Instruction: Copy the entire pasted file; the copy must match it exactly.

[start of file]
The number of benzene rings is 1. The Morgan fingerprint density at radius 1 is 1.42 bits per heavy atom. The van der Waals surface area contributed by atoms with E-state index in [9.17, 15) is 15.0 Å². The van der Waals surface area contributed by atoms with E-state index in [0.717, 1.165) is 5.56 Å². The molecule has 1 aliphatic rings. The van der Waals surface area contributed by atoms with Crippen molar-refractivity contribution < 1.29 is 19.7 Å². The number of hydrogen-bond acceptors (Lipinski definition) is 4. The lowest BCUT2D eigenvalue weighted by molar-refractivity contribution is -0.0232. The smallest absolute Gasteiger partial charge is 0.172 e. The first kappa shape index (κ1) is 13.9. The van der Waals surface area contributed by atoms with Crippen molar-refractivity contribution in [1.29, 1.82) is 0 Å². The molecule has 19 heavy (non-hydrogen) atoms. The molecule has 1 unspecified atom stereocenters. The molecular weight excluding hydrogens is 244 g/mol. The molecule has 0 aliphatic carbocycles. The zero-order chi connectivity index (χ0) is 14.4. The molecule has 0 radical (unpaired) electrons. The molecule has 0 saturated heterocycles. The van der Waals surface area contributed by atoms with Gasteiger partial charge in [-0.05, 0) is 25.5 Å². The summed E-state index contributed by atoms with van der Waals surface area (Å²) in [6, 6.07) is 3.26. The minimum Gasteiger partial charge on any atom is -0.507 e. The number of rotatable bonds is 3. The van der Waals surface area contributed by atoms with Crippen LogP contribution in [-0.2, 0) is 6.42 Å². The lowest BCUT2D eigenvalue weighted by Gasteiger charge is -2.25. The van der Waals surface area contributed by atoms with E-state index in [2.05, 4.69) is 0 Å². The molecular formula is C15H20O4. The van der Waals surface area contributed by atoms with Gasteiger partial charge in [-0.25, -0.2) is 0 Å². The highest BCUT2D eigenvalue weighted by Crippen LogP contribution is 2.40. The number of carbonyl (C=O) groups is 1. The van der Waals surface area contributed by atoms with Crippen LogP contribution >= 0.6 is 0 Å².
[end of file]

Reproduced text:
The number of benzene rings is 1. The Morgan fingerprint density at radius 1 is 1.42 bits per heavy atom. The van der Waals surface area contributed by atoms with E-state index in [9.17, 15) is 15.0 Å². The van der Waals surface area contributed by atoms with E-state index in [0.717, 1.165) is 5.56 Å². The molecule has 1 aliphatic rings. The van der Waals surface area contributed by atoms with Crippen molar-refractivity contribution < 1.29 is 19.7 Å². The number of hydrogen-bond acceptors (Lipinski definition) is 4. The lowest BCUT2D eigenvalue weighted by molar-refractivity contribution is -0.0232. The smallest absolute Gasteiger partial charge is 0.172 e. The first kappa shape index (κ1) is 13.9. The van der Waals surface area contributed by atoms with Crippen molar-refractivity contribution in [1.29, 1.82) is 0 Å². The molecule has 19 heavy (non-hydrogen) atoms. The molecule has 1 unspecified atom stereocenters. The molecular weight excluding hydrogens is 244 g/mol. The molecule has 0 aliphatic carbocycles. The zero-order chi connectivity index (χ0) is 14.4. The molecule has 0 radical (unpaired) electrons. The molecule has 0 saturated heterocycles. The van der Waals surface area contributed by atoms with Gasteiger partial charge in [-0.05, 0) is 25.5 Å². The summed E-state index contributed by atoms with van der Waals surface area (Å²) in [6, 6.07) is 3.26. The minimum Gasteiger partial charge on any atom is -0.507 e. The number of rotatable bonds is 3. The van der Waals surface area contributed by atoms with Crippen LogP contribution in [-0.2, 0) is 6.42 Å². The lowest BCUT2D eigenvalue weighted by Gasteiger charge is -2.25. The van der Waals surface area contributed by atoms with E-state index in [2.05, 4.69) is 0 Å². The molecular formula is C15H20O4. The van der Waals surface area contributed by atoms with Gasteiger partial charge in [-0.25, -0.2) is 0 Å². The highest BCUT2D eigenvalue weighted by Crippen LogP contribution is 2.40. The number of carbonyl (C=O) groups is 1. The van der Waals surface area contributed by atoms with Crippen LogP contribution >= 0.6 is 0 Å².